Police Seek Immediate Parking Relief

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Exasperated and disturbed by the lack of employee parking in Berkeley, city workers swarmed the City Council chambers Tuesday night, asking for "just a little bit of relief."

Nearly 30 of those that came to the council were employees of the Berkeley Police Association, donned in matching black hats, who pleaded the council not only to create a long-term solution to the parking shortage in the city, but also to lend immediate consideration.

According to the police, some dispatchers are leaving the department because there are no places to park in the city.

"You are slapping people in the face," said Randy Files, president of the Berkeley Police Association. "We are out there serving our people everyday. It is a real labor issue, it is a real public safety issue. You need to provide honest, safe parking for us and give us a workable solution."

The terse debate, which noisily spilled into the outside hall from the council chambers, was over a measure that Mayor Shirley Dean put on the agenda, calling for the need to formally recognize the lack of city employee parking. With multiple construction projects in Berkeley, especially in the downtown area, many city employees have been ousted from their parking spaces in recent months, Dean said.

In typical City Council fashion, three progressive council members joined forces against Dean, a moderate, to write an alternative proposal that aims to increase the availability of parking by utilizing standing facilities - not constructing new ones.

"The item that was presented to us is just focused on one limited part of the picture, and it is basically a chant - 'Parking, parking, parking,'" said Councilmember Kriss Worthington, who co-sponsored the new proposal with Council members Linda Maio and Dona Spring. "There are solutions staring us in the face, which involve using vacant parking that is already there and how to promote public transit."

In the progressives' proposal, they highlight the need to wait for the Southside/Downtown Transportation Demand Management Study, which will provide information on how to deal with traffic and parking impacts. Worthington said they should not take any action until they get the report, which will be released in the near future and cost the city more than $100,000 to develop .

The council will decide on the measures next week.

Although recent construction has escalated the parking problem, said Dean, the parking shortage has been an issue in Berkeley for several years. The city lost 22 spaces that once existed for the Martin Luther King, Jr. Civic Center Building due to construction activity and lost approximately 60 spaces at the Public Safety Building, she said. Spaces that served the courts, the Berkeley Unified School District and police and fire officials have also been eliminated, she said.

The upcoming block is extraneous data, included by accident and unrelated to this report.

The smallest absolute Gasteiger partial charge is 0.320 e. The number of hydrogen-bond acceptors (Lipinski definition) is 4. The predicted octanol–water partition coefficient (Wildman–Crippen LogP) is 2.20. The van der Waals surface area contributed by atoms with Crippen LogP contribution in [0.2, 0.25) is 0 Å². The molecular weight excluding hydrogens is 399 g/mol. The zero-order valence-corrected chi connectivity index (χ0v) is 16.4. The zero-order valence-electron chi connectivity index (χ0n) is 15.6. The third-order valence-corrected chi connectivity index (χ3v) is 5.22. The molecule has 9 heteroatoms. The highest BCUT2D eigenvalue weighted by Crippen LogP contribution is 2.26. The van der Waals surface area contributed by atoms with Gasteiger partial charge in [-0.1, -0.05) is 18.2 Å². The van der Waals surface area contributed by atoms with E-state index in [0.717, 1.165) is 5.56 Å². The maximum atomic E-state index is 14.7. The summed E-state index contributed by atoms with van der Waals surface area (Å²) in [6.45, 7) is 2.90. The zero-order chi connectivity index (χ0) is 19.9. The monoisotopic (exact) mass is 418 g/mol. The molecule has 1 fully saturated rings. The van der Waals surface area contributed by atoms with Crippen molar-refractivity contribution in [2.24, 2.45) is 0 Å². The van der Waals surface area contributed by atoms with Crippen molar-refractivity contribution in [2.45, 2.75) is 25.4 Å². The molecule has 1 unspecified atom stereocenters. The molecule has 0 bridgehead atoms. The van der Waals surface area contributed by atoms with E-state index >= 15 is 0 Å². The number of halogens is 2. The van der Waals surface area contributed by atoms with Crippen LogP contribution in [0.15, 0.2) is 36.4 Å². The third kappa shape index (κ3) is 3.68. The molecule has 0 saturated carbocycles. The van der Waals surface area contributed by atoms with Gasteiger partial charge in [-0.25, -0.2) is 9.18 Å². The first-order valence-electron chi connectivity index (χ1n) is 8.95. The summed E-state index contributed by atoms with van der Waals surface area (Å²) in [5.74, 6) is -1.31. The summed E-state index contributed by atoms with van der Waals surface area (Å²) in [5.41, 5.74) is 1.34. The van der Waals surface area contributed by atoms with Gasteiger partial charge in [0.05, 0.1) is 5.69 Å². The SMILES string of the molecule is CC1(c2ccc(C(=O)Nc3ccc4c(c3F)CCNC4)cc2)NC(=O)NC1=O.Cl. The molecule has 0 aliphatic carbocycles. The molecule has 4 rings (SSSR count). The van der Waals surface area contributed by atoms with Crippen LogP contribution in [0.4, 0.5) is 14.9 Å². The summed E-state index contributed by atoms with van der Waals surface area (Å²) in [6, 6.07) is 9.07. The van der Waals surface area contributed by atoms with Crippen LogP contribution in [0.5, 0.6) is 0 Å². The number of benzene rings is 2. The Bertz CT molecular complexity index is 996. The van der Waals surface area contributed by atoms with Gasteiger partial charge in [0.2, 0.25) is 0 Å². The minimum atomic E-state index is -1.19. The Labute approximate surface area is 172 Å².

Vista Community College may also undertake construction in the near future, which will take away parking spots from the city, Dean said.

Dean added that although she has been working with the city to acquire more parking spaces for a year, it has "so far fallen on deaf ears," and now the city is suffering the consequences.

Numerous civil servants filled the council chambers Tuesday night, decrying the lack of parking and rallying their support for Dean's proposition to implement immediate action.

According to Barry Fike, president of the Berkeley Federation of Teachers, teachers need good working conditions, not just high salaries, to stay in their jobs. One simple way to retain teachers, as California is in the midst of a statewide teacher shortage, is to ensure that they are able to get to their jobs.

"(They shouldn't have) to get out in the middle of the day to move their car," he said. "Compounding all of this is that many do not have an office - they use their cars."

According to Dean, police officers alone need 30 additional spaces, especially since a large percentage of the force travels from a significant distance to work. Since officers work late into the night, public transportation is not a viable alternative.

"Police need to be able to park near the station (and) get to and from court - the frustration is to the point that we are all here," said Lt. Bud Stone, who has been with the department for 26 years.

Before leaving, police officers, namely Files, confronted Carrie Sprague, a member of the Zoning Adjustments Board who earned the wrath of many on the police force by writing down the license plates of their cars that illegally park in residential areas.


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